21. Olami, Z., Feder, H. J. S. & Christensen, K. Self-organized criticality in a continuous, nonconservative cellular automaton modeling earthquakes. Phys. Rev. Lett. 68, 1244–1247 (1992).

    ADS  CAS  PubMed  Google Scholar 

  22. Miltenberger, P., Sornette, D. & Vanette, C. Fault self-organization and optimal random paths selected by critical spatiotemporal dynamics of earthquakes. Phys. Rev. Lett. 71, 3604–3607 (1993).

    ADS  CAS  PubMed  Google Scholar 

  23. Crowie, P. A., Vanette, C. & Sornette, D. Statistical physics model for the spatiotemporal evolution of faults. J. Geophys. Res. Solid Earth 98, 21809–21821 (1993).

    Google Scholar 

  24. Carlson, J. M., Langer, J. S. & Shaw, B. E. Dynamics of earthquake faults. Rev. Mod. Phys. 66, 657–670 (1994).

    ADS  MATH  Google Scholar 

  25. Myers, C. R., Shaw, B. E. & Langer, J. S. Slip complexity in a crustal-plane model of an earthquake fault. Phys. Rev. Lett. 77, 972–975 (1996).

    ADS  CAS  PubMed  Google Scholar 

  26. Shaw, B. E. & Rice, J. R. Existence of continuum complexity in the elastodynamics of repeated fault ruptures. J. Geophys. Res. 105, 23791–23810 (2000).

    ADS  Google Scholar 

  27. Ben-Zion, Y. & Rice, J. R. Slip patterns and earthquake populations along different classes of faults in elastic solids. J. Geophys. Res. 100, 12959–12983 (1995).

    ADS  Google Scholar 

  28. Fisher, D. S., Dahmen, K., Ramanathan, S. & Ben-Zion, Y. Statistics of earthquakes in simple models of heterogeneous faults. Phys. Rev. Lett. 78, 4885–4888 (1997).

    ADS  CAS  Google Scholar 

  29. Fisher, D. S. Threshold behavior of charge-density waves pinned by impurities. Phys. Rev. Lett. 50, 1486–1489 (1983).

    ADS  Google Scholar 

  30. Fisher, D. S. Sliding charge-density waves as a dynamic critical phenomenon. Phys. Rev. B 31, 1396–1427 (1985).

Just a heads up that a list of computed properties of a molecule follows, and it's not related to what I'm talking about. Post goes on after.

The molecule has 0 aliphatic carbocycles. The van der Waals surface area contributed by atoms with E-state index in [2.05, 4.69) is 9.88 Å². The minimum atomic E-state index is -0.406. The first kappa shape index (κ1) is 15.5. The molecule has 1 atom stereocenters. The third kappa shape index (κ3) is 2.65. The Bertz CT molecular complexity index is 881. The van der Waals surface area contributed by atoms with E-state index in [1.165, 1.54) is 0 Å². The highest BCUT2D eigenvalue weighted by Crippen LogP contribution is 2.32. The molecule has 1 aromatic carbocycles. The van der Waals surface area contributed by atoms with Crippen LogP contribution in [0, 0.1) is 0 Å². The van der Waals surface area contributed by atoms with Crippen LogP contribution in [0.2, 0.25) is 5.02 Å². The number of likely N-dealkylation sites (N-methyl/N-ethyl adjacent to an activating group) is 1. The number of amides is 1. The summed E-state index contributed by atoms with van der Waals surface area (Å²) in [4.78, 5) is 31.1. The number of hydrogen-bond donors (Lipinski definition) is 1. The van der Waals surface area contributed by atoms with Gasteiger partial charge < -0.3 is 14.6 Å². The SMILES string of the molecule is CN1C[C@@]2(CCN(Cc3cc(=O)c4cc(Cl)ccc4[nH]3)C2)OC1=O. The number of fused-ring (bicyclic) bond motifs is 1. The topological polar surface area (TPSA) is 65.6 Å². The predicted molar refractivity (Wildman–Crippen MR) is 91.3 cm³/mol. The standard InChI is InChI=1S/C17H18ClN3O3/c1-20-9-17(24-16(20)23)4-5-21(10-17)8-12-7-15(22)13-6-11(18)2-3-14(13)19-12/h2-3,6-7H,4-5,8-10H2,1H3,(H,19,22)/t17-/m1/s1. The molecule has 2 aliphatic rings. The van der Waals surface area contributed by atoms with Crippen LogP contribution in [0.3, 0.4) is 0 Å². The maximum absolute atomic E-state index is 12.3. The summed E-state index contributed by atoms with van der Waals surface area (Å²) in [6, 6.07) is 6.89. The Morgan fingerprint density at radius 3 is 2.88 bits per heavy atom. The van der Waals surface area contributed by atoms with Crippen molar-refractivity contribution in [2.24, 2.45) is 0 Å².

ADS  CAS  Google Scholar 

  31. Littlewood, P. B. Sliding charge-density waves: a numerical study. Phys. Rev. B 33, 6694–6708 (1986).

    ADS  CAS  Google Scholar 

  32. Narayan, O. & Fisher, D. S. Critical behavior of sliding charge-density waves in 4-ɛ dimensions. Phys. Rev. B 46, 11520–11549 (1992).

    ADS  CAS  Google Scholar 

  33. Middleton, A. A. & Fisher, D. S. Critical behavior of charge-density waves below threshold: numerical and scaling analysis. Phys. Rev. B 47, 3530–3552 (1993).

    ADS  CAS  Google Scholar 

  34. Myers, C. R. & Sethna, J. P. Collective dynamics in a model of sliding charge-density waves. I. Critical behavior. Phys. Rev. B 47, 11171–11192 (1993).

    ADS  CAS  Google Scholar 

  35. Thorne, R. E. Charge-density-wave conductors. Phys. Today 49, 42–47 (1996).

    ADS  CAS  Google Scholar 

  36. Bak, P., Tang, C. & Wiesenfeld K. Self-organized criticality: an explanation for 1/f noise. Phys. Rev. Lett. 59, 381–384 (1987).

    ADS  CAS  PubMed  Google Scholar 

  37. Bak, P., Tang, C. & Wiesenfeld K. Self-organized criticality. Phys. Rev. A 38, 364–374 (1988).

    ADS  MathSciNet  CAS  MATH  Google Scholar 

  38. deGennes, P. G. Superconductivity of Metals and Alloys p. 83 (Benjamin, New York, 1966).

    Google Scholar 

  39. Feynman, R. P., Leighton, R. B. & Sands, M. The Feynman Lectures on Physics Vol. II Sect. 37–3 (Addison Wesley, Reading, MA, 1963–1965).

  40. Jaeger, H. M., Liu, C. & Nagel, S. R. Relaxation at the angle of repose. Phys. Rev. Lett. 62, 40–43 (1989).

    ADS  CAS  PubMed  Google Scholar 

  41. Nagel, S. R. Instabilities in a sandpile. Rev. Mod. Phys. 64, 321–325 (1992).

    ADS  Google Scholar 

  42. Tewari, S. et al. Statistics of shear-induced rearrangements in a two-dimensional model foam. Phys. Rev. E 60, 4385–4396 (1999).

    ADS  CAS  Google Scholar 

  43. Solé, R. V. & Manrubia, S. C. Extinction and self-organized criticality in a model of large-scale evolution. Phys. Rev. E 54, R42–R45 (1996).

  44. Newman, M. E. J. Self-organized criticality, evolution, and the fossil extinction record. Proc. R. Soc. Lond. B 263, 1605–1610 (1996).

    ADS  Google Scholar 

  45. Newman, M. E. J. & Palmer, R. G. Models of extinction: a review. Preprint adap-org/9908002 at 〈http://xxx.lanl.gov〉 (1999).

  46. Cieplak, M. & Robbins, M. O. Dynamical transition in quasistatic fluid invasion in porous media. Phys. Rev. Lett. 60, 2042–2045 (1988).

    ADS  CAS  PubMed  Google Scholar 

  47. Koiller, B. & Robbins, M. O. Morphology transitions in three-dimensional domain growth with Gaussian random fields. Phys. Rev. B 62, 5771–5778 (2000).

    ADS  CAS  Google Scholar 

  48. Nattermann, T., Stepanow, S., Tang, L. H. & Leschhorn N. Dynamics of interface depinning in a disordered medium. J. Phys. II (Paris) 2, 1483–1488 (1992).

    CAS  Google Scholar 

  49. Narayan, O. & Fisher, D. S. Threshold critical dynamics of driven interfaces in random media. Phys. Rev. B 48, 7030–7042 (1993).

    ADS  CAS  Google Scholar